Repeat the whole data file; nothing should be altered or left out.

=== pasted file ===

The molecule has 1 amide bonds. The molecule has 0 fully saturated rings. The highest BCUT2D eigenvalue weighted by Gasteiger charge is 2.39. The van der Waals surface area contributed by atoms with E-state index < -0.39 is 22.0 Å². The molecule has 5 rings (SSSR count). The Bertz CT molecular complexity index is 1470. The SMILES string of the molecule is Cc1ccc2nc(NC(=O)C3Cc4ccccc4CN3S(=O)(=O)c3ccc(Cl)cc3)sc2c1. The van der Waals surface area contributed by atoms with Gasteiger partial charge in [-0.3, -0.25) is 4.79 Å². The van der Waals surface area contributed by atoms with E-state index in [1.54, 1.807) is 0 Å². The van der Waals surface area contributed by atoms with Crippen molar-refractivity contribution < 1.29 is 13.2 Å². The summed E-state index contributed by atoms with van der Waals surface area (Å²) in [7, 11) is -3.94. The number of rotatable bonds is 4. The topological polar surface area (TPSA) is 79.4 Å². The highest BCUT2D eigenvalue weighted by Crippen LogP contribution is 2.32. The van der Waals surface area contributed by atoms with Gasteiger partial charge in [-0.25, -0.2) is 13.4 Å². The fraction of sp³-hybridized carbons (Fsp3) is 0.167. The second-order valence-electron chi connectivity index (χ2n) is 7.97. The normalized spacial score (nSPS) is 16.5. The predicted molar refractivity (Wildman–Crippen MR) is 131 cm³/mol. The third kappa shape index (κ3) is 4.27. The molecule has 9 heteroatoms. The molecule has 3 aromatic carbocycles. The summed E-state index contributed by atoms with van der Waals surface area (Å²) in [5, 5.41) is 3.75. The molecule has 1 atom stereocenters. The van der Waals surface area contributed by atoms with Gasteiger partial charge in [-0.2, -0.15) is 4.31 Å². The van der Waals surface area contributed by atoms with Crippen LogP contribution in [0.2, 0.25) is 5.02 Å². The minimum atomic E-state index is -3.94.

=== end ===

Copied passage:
The molecule has 1 amide bonds. The molecule has 0 fully saturated rings. The highest BCUT2D eigenvalue weighted by Gasteiger charge is 2.39. The van der Waals surface area contributed by atoms with E-state index < -0.39 is 22.0 Å². The molecule has 5 rings (SSSR count). The Bertz CT molecular complexity index is 1470. The SMILES string of the molecule is Cc1ccc2nc(NC(=O)C3Cc4ccccc4CN3S(=O)(=O)c3ccc(Cl)cc3)sc2c1. The van der Waals surface area contributed by atoms with Gasteiger partial charge in [-0.3, -0.25) is 4.79 Å². The van der Waals surface area contributed by atoms with E-state index in [1.54, 1.807) is 0 Å². The van der Waals surface area contributed by atoms with Crippen molar-refractivity contribution < 1.29 is 13.2 Å². The summed E-state index contributed by atoms with van der Waals surface area (Å²) in [7, 11) is -3.94. The number of rotatable bonds is 4. The topological polar surface area (TPSA) is 79.4 Å². The highest BCUT2D eigenvalue weighted by Crippen LogP contribution is 2.32. The van der Waals surface area contributed by atoms with Gasteiger partial charge in [-0.25, -0.2) is 13.4 Å². The fraction of sp³-hybridized carbons (Fsp3) is 0.167. The second-order valence-electron chi connectivity index (χ2n) is 7.97. The normalized spacial score (nSPS) is 16.5. The predicted molar refractivity (Wildman–Crippen MR) is 131 cm³/mol. The third kappa shape index (κ3) is 4.27. The molecule has 9 heteroatoms. The molecule has 3 aromatic carbocycles. The summed E-state index contributed by atoms with van der Waals surface area (Å²) in [5, 5.41) is 3.75. The molecule has 1 atom stereocenters. The van der Waals surface area contributed by atoms with Gasteiger partial charge in [-0.2, -0.15) is 4.31 Å². The van der Waals surface area contributed by atoms with Crippen LogP contribution in [0.2, 0.25) is 5.02 Å². The minimum atomic E-state index is -3.94.